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Drawmer MX60. .

It looks like a nice piece of gear for a front end to a digital workstation.

Does anybody have experience with it?

Many features, it looks like it would work well with vocals, instruments and electronic drums to give a more "REALISTIC" sound.

Digital is digital and I can hear the difference very easily.

Hey I'm new at this and just want to buy some pieces to make it as real as possible. I'll be recording in my bedroom probably with a Yamaha AW2400 and guitar w/POD, bass and drum finger pad trying to make it sound like a real band.

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moonbaby Sun, 09/23/2007 - 11:24

I have owned a Front End One for about 3 years now. It has its' good points, and bad ones. Here we go:
A) Decent mic preamp, DI input. Nothin' fancy, a bit more musical than a dbx 286a, not as clean as a Grace 101, or as versatile as a Summit 2BA-211.
B) Very good dynamics. IMHO, Drawmer makes the best analog de-esser and gate. The compressor is fine, too. But, my dbx 286a comes pretty darned close to it in the dynamics department.
C) EQ is pretty clean and reasonably broad, Single mid-sweep is kinda limited. Not as sweet as my Toft ATC-2, but the Toft has turned out to be a turd in every other way, so...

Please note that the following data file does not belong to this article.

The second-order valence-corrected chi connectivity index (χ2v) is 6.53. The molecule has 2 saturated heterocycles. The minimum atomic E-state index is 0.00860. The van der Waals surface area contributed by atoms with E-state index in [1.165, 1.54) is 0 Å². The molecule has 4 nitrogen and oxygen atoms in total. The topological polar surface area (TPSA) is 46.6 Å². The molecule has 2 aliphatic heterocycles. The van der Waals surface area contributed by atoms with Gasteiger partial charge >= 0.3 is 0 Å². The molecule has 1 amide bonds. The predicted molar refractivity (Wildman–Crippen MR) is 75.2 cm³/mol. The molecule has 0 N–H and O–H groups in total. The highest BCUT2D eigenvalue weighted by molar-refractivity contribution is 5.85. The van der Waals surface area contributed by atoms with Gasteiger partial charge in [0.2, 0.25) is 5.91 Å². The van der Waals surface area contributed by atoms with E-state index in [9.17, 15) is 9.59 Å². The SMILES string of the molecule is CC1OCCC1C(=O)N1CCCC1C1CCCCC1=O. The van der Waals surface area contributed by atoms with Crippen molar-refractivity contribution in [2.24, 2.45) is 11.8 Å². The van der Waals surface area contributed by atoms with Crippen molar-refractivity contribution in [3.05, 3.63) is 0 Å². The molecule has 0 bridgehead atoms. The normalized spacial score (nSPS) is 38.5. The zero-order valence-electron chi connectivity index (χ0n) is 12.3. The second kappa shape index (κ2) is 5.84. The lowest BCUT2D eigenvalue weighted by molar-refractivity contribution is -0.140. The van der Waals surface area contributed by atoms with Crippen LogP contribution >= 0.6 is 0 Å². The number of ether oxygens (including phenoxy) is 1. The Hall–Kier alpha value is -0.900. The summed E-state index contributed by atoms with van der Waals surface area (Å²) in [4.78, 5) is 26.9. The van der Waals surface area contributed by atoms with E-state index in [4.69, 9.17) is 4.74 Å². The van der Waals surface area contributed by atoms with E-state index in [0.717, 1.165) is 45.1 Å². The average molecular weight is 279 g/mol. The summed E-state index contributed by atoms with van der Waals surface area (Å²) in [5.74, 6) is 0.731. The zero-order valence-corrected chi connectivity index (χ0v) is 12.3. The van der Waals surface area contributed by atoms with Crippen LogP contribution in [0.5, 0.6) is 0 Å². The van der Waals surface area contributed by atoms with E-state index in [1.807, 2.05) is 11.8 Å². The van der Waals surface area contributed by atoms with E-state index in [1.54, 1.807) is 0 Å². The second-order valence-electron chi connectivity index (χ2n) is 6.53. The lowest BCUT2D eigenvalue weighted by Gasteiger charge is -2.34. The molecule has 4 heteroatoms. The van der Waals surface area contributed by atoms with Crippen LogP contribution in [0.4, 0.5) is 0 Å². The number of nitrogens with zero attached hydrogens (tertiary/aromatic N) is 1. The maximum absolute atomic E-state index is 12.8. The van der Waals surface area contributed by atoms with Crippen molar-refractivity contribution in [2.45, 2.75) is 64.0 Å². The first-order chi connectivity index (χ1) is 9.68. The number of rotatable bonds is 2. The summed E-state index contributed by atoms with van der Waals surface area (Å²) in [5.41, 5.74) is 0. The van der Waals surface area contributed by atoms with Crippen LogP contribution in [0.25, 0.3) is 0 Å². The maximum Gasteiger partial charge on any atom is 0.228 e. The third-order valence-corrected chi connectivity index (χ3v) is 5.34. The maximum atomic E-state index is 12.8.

D) The "tube emulation" section is a gimmick. If I wanted to crunch-up a hip-hop vocalist, maybe, but otherwise the Summit does the tube-thang 1000 times better.
E) In its' under-$700 street price*, it's got the right balance of features in a single box. Good build quality, quiet operation, ample headroom make it a good deal. Many times, I'll use the MX60 as a processor for the Summit or the Grace, which really expands the range of colorations I can get, but that gets a bit more $$$ involved. The point is that the 60 doesn't get out-grown. Buy it, you won't regret it.
Edit: When I bought it, I paid $680 for it. I forgot it's gone up a bit since then...still worth it.